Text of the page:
So, while visiting the cemeteries, we can see there grave stones of Hungarians, Czechs, Rusyns, Poles, Croats, Russians, Latvians, Lithuanians, Ukrainians, Belarusians, Armenians, Georgians…
>In the cemeteries, there are often inscriptions or poetic maxims, referring to the universal values and honor.
Here are some examples:
‘We were longing to fight, we have found peace’
(cemetery no.11 in Wola Cieklińska)
“In life at odds, in death reconciled,
Together their bones are buried here,
Because no matter who they were,
What they meant then,
It matters they remain faithful. “
(cemetery no. 123 on the Pustki hill)
‘In a peace-cup
Wood surrounded us softly
Died in action
Like in the battle we lived’
(cemetery no. 42 in Sieklówka)
‘Don’t ask who was as enemy,
Thousands of heroes faithful to the oath died in the fight.
Victims rested in straight rows of graves,
Angel of death took them under his protection in heaven,
Free from hatred’
(cemetery no.8 in Nowy Żmigród)
One of the greatest examples of the war cemeteries from Galicia is the one on Pustki hill, in the village of Łuzna: 1200 soldiers from opposite belligerents, among them lots of Polish people fighting in Russian and Austrian armies are buried there. The battle of Gorlice took place between May 2 and 5, 1915. The fights on the Pustki hill lasted just a few hours. Imagine this: 1200 victims, died in the dramatic fights and bayonets assaults. This necropolis makes a huge impression. Space was designed by the architect Jan Szczepkowski. The system corresponds to the conduct of the fighting. The graves mark the places of the duels. Climbing in the beautiful beech forest to the top of the hill, along the way we discover even more crosses, and more and more new mounds of graves. Most of the graves are at the top, where the most dramatic assaults took place, and where the architect chose to place the chapel. Destroyed in the fire in 80’s, the chapel is currently under renovation and in 2015, for the 100th anniversary of the Gorlice offensive, the works should be completed.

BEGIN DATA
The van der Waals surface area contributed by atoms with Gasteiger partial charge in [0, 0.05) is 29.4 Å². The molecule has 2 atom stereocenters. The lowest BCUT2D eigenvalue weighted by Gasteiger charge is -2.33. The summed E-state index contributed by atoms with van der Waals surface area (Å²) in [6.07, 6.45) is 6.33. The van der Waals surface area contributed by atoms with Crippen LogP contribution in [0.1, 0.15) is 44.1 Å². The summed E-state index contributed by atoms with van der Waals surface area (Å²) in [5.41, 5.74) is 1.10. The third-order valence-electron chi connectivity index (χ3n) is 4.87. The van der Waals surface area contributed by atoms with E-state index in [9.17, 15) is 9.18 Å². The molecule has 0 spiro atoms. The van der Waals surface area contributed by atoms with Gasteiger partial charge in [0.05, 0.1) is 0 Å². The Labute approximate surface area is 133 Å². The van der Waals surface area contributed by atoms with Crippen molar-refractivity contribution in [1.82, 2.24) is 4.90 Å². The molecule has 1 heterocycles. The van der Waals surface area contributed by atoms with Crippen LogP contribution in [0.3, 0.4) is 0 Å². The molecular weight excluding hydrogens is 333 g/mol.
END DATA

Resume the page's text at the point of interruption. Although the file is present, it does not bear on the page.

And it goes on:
This place, with both its beauty of the Carpathian forest, light-exposed trees, and the sad memories from a difficult history, is very moving for our imagination.
The other cemeteries worth seeing are in Nowy Żmigród, Wola Cieklińska, Staszkówka.
Some of them are beautifully renovated, with fresh flowers and candles brought here by some official delegations from Slovakia, Hungary, Austria.
Some of the cemeteries are destroyed, hidden in braided tangle of bushes and tall grass.
Many of them are beautifully located, composed with the natural surroundings, designed with the use of the natural terrain elevation, existing chapels and road shrines, and many old trees.
They are not only incredible monumental pieces of art, but most of all a gesture of honor and old-fashioned habits, to dignify the defeated opponent. It is said that the 1st World War, in spite of its cruelty, was the last one with such gentlemanly and chivalrous values.
These cemeteries are definitely the places worthy to see and to feel the twists and twirls of Galicia history.
Watch the interesting documentary about the traces of First world War in Western Galicia (the video is only in Polish, however contains great pictures from different war cemeteries):
Interesting websites and sources:
Jerzy J. P. Drogomir, Polegli w Galicji Zachodniej 1914-1915 (1918) – “The dead in Western Galicia 1914-1915(1918)”
Book published by the Tarnów’s regional museum. It is a complete list of cemeteries, including all projects, documentation and lists of identified buried soldiers, with army belonging and military ranks.
The online database of military cemeteries in Poland. It includes war cemeteries from different periods, not only from the First World War along with lists of soldiers buried in Western Galicia.
Great online collection of German postcards from World War I.
Special thanks to James for editing and language correction.